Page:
There must have been 8 or ten different houses just in my neighborhood launching some pretty impressive boomers, with a few distant, silent sparks indicating that my neighborhood was not alone. There were no computer-controlled mortar-launched shells that you'll see at a more civic event, but it impressive nonetheless. One house had a bunch of those multi-shot whistling things. Another had a stock of those big starburst works that would blow a hundred feet up. Yet another just had roman candles launched in intermittent bursts of wanton exuberance.

Another group, with an apparently more guerrilla approach to the whole thing, was moving down the dry wash next to my house lighting a whole bunch of different stuff, obviously smuggled across the border from New Mexico (or maybe Old Mexico) sometime in the last few weeks. At one point, they set off what must have been a brick of firecrackers that went on for 2-3 full minutes at a rate that made it impossible to distinguish each individual crack. I couldn't see them, but it was obvious that by the time the last part of their contribution had lit up the wash, they were already moving downstream toward the next spot.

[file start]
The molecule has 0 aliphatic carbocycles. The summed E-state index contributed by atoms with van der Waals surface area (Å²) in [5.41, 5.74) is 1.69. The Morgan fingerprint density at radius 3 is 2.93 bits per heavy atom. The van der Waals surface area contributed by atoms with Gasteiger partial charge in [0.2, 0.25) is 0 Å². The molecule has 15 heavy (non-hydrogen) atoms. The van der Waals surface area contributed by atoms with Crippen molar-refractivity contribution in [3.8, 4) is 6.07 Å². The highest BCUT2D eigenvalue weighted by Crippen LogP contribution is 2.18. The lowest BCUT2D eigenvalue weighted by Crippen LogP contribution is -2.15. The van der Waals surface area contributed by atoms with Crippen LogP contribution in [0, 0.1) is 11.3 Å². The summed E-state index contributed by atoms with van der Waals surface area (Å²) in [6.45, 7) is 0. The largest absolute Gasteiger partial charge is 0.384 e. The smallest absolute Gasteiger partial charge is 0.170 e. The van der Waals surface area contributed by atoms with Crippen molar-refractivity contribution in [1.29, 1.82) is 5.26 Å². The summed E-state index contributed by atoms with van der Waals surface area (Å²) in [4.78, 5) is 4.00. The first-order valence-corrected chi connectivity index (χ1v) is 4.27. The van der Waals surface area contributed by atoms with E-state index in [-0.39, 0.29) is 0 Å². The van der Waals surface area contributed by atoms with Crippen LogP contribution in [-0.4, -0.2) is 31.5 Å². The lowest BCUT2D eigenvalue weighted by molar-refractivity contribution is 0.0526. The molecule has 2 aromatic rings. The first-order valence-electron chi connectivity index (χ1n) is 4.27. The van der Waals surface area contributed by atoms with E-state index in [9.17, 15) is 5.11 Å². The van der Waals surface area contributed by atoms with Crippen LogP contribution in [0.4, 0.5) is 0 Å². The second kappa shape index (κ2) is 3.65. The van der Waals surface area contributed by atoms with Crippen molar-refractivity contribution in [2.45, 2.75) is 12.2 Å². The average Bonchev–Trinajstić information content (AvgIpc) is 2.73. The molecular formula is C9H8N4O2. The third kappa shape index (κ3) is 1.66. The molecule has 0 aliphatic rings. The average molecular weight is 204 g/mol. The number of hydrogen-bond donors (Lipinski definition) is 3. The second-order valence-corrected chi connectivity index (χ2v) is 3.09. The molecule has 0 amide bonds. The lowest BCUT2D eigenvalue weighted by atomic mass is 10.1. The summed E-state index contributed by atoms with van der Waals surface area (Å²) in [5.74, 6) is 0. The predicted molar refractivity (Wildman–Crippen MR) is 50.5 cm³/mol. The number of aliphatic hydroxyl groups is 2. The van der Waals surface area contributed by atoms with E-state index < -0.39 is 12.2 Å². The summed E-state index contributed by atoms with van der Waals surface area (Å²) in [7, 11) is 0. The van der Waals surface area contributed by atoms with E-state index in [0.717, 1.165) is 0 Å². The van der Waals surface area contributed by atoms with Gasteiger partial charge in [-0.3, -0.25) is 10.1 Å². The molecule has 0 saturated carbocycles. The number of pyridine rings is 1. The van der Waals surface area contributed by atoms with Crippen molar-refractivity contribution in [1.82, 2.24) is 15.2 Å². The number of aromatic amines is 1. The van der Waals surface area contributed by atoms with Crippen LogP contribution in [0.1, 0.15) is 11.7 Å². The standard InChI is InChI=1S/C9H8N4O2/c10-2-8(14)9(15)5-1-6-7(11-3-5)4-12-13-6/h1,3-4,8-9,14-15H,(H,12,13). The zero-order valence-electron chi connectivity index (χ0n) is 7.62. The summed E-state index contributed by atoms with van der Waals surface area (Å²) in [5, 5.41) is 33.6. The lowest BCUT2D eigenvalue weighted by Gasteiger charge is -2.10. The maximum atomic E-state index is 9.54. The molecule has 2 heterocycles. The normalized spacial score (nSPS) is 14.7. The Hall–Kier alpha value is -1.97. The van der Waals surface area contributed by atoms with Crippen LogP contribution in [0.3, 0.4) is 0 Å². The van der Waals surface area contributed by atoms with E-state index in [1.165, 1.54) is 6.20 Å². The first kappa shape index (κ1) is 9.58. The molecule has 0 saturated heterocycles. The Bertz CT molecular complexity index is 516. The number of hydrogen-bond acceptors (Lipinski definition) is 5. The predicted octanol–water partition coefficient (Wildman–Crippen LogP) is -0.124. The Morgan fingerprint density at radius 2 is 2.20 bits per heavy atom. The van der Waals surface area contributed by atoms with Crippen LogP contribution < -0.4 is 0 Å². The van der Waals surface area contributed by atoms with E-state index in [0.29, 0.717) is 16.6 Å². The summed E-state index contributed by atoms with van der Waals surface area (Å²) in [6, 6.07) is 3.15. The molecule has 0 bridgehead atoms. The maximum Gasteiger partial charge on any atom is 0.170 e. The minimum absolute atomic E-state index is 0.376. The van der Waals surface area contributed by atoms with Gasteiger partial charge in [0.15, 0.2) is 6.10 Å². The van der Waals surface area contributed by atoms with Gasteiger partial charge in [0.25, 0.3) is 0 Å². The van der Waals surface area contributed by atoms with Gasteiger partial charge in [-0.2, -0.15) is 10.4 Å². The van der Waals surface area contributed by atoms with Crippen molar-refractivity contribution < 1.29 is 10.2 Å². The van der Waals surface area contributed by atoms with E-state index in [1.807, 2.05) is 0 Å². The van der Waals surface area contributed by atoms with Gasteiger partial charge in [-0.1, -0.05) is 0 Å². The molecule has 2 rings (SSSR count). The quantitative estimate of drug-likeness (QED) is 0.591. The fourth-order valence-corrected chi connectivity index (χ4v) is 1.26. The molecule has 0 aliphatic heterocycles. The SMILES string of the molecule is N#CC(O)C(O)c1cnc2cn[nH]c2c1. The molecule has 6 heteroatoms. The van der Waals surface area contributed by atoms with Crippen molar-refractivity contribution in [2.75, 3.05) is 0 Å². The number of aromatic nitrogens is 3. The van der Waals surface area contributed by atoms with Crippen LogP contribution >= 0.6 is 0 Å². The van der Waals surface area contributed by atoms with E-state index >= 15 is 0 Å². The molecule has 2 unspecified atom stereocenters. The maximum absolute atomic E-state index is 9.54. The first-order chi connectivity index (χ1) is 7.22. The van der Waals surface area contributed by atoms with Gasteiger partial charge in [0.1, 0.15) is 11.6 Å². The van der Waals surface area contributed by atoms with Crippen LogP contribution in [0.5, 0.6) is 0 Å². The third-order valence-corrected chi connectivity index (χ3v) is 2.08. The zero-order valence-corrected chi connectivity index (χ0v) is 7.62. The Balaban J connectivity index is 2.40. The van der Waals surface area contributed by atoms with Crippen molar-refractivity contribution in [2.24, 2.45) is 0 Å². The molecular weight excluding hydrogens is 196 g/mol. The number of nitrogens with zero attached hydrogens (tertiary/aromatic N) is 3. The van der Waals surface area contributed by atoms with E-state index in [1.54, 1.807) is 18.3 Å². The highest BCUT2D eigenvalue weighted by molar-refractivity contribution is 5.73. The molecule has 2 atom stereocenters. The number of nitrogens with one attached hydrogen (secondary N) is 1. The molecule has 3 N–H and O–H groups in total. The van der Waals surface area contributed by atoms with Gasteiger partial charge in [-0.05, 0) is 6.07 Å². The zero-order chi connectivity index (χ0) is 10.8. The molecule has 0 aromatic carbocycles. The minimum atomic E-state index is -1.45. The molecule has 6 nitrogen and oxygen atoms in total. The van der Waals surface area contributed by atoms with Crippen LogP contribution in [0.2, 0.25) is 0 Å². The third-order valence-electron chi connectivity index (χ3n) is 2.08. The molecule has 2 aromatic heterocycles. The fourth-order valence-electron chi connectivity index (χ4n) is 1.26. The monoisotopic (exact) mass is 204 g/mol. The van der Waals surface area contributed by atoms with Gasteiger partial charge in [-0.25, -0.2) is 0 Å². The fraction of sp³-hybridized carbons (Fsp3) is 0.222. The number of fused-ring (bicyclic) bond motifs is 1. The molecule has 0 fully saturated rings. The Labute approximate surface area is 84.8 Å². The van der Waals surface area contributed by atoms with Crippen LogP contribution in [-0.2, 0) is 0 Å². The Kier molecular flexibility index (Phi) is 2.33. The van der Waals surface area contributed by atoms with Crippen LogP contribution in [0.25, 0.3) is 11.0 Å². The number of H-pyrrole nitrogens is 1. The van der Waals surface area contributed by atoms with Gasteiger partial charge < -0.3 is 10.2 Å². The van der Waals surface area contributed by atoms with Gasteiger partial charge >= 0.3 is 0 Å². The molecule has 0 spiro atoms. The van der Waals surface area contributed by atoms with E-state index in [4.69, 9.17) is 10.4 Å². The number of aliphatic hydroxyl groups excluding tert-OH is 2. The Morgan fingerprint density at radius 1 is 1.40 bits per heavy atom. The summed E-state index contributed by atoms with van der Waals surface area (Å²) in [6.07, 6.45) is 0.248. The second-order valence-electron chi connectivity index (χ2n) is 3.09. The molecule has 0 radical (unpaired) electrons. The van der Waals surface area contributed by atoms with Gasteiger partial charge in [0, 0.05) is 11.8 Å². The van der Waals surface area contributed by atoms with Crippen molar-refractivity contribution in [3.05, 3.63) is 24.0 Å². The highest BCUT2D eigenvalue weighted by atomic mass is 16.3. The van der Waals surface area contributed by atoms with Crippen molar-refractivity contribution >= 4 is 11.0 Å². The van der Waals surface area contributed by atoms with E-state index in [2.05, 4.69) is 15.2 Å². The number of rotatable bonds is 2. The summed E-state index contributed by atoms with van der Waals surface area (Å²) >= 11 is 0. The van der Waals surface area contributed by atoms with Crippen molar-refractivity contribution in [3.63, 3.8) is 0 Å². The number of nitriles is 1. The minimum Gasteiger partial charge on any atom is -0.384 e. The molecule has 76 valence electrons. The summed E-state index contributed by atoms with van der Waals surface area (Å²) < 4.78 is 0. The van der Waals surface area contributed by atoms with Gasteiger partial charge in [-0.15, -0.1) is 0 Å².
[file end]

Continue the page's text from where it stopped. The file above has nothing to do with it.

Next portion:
I joined in the scattered applause and cheers sounding from houses blocks away every time a particularly good one went up. I was applauding for my appreciation for the show, true. But I was also offering these anonymous, unseen renegades a pat on the back. None of them had applied for a permit, none had asked permission. None had heeded the inane admonitions that have been on TV all week to leave the fireworks to the professionals.

They wanted to have fun, so they just went out and had it. It was their fun, and nobody was going to have it for them. And so it became my fun, too. It may have only been a vague, fading shadow of the spirit of '76, but if that's all the rebellion and independence left in Independence Day, I'll take it. I'll let it be enough tonight that at least some tiny part of this one day's meaning has not been lost.